"This is based on the simple fact that aid to those in material distress is set up so that a person can just use it to survive, in practice. Any reduction to that amount of money would just worsen the person's social situation and could force welfare recipients into a situation with no solution," explained Fialík.
Even if the most optimistic variation of those envisioned by the drafters of the ODS bill were to apply, people living in residential hotels and other substandard forms of housing would remain endangered. "Let's imagine, for example, a situation in which people living at a residential hotel have the entire amount of their aid in material distress benefit diverted to pay a debt. Even those who work will not receive any other money until the following month. They will not be able to pay their rent and they will be evicted," the expert explained.
The ODS amendment would impact those whose salaries or other sources of income are the very lowest. These are citizens who already are living on the edge of poverty and who would be forced into an even deeper crisis.
Moreover, the ODS bill has apparently not been sufficiently thought through from a technical standpoint. For example, it counts on being applied to misdemeanors for which no definition yet exists, in the section that reads: "child neglect consisting of unexcused absence from more than 100 hours of compulsory school attendance per semester."
"The Education Act does not define how long of an absence constitutes neglect," Fialík said. Magdalena Opletalová of the Fokus Praha organization added that "The consequence of the ODS bill would be that parents would have to excuse their children's truancy in order to avoid getting into problems because of them."
The ODS bill also does not address whether there would be a ceiling to the deductions from aid to those in material distress made for the purpose of paying fines, and it is therefore realistic to anticipate that some people could lose the entire amount of all such benefits to which they are entitled and not even have the lawfully-guaranteed minimum income left over. The Platform for Social Housing, the Salvation Army, and other nonprofit organizations working in the field consider both bills to be not just insufficiently developed, but also exceptionally risky.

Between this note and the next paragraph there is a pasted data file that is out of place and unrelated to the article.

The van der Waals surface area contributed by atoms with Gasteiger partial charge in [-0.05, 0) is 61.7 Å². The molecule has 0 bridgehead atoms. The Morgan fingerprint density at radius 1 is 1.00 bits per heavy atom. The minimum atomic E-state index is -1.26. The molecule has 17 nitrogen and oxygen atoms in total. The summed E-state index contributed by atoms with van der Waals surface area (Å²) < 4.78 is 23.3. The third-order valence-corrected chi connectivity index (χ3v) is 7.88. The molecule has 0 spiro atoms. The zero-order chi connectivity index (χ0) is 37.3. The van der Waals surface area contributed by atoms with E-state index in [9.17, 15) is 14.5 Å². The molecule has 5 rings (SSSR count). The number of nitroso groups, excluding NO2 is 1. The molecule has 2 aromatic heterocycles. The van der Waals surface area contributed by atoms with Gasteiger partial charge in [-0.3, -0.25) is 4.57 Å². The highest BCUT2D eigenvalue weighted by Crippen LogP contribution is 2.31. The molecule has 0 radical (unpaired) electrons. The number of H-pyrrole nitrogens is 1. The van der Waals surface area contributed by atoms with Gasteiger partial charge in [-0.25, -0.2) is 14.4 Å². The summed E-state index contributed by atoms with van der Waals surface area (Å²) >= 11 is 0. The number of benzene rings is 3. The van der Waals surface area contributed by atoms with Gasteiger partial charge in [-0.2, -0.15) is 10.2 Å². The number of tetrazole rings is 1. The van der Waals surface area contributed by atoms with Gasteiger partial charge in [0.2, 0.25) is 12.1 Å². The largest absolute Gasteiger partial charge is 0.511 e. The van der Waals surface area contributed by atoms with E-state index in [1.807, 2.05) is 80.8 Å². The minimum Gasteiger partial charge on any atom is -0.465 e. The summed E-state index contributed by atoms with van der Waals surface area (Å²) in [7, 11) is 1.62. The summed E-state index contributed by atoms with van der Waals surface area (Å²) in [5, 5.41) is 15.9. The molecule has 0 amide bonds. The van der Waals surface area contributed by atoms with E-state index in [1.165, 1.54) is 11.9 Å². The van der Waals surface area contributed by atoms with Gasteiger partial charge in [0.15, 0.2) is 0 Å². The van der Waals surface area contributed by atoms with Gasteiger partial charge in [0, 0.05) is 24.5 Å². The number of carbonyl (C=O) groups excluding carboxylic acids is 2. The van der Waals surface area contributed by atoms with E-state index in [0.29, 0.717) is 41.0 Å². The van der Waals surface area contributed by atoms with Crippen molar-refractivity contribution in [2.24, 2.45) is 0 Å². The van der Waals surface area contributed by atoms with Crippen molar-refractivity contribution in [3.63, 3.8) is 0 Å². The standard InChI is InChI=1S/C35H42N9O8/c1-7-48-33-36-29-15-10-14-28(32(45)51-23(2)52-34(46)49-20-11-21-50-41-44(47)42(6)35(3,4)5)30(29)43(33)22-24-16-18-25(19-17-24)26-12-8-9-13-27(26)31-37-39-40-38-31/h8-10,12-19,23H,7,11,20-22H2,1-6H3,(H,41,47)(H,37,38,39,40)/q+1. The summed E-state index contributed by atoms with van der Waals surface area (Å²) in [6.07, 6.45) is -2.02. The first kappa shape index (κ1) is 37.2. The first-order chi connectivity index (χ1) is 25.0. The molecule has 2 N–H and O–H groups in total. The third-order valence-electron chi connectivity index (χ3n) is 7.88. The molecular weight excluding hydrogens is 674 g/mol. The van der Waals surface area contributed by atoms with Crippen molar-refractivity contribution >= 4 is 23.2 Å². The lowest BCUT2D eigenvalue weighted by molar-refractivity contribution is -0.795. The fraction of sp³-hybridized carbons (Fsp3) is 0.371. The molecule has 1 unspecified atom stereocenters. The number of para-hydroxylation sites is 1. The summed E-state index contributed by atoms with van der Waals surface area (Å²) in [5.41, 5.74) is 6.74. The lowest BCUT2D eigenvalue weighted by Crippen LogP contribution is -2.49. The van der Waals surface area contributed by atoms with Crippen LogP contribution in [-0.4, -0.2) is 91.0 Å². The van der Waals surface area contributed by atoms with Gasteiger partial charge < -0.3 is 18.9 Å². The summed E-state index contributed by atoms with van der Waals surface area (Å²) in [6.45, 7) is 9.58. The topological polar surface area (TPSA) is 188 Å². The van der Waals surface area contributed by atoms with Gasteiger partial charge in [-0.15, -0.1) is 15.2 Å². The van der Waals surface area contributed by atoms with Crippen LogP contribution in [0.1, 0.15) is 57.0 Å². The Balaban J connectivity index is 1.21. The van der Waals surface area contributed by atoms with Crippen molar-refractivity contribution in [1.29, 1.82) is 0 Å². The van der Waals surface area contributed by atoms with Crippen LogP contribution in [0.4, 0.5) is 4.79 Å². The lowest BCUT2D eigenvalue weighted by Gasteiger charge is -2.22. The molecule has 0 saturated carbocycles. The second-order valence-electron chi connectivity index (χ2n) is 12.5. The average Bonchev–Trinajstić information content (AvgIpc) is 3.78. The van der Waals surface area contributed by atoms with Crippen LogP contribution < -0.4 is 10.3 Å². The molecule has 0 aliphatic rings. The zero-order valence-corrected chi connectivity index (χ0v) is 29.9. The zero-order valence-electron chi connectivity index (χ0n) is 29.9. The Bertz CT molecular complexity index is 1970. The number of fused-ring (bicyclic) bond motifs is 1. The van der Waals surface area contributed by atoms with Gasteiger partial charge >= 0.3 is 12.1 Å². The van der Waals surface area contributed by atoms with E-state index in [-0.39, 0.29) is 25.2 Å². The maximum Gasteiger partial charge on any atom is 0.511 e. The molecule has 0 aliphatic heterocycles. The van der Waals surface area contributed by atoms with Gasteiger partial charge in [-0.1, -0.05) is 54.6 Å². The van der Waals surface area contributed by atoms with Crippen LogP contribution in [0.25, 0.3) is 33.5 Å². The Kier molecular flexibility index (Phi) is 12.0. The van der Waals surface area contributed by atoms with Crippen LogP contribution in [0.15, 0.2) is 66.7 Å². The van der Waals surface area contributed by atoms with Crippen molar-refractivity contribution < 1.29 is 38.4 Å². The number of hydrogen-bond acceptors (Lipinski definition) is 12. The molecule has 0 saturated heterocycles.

Given the impending economic recession, welfare could save many families and individuals from falling to the very bottom of extreme social exclusion. To discuss any restrictions on benefits is, therefore, absolutely inappropriate at this time, according to the NGOs.
"During the COVID-19 pandemic and the weakening of the economy we must carefully assess crucial changes to the welfare system and design them systematically, based on the available data, not just on ideological positions," warns the director of the Platform for Social Housing, Vít Lesák. The Czech Labor and Social Affairs Ministry, in his view, should design any systemic transformations.
Lesák said amendments that have not been well-developed and that are proposed by MPs without close consultation with those involved are socially irresponsible. Jan František Krupa, national director of social services for the Salvation Army, said that "As nonprofit organizations that work on a daily basis with people who are in danger, we know the reality in the field very well. There are many experts among us who would be glad to aid the ministry with thinking through these transformations so they make sense and do not endanger the dignified existence of our fellow citizens. The expertise of people with practical expereince should always be preferred over political inventions in such cases."
Krupa said that open, participatory, professional debate should always be part of such proposals and that it would be important to invite experts and people with practical experience to contribute to such discussions in a timely way. Lesák, speaking for the Platform for Social Housing, said: "We hope the ministry will continue to not support these bills and that it will prefer to work on systemic transformations that are based on data and thought through, above all by addressing rising unemployment, indebtedness, and homelessness."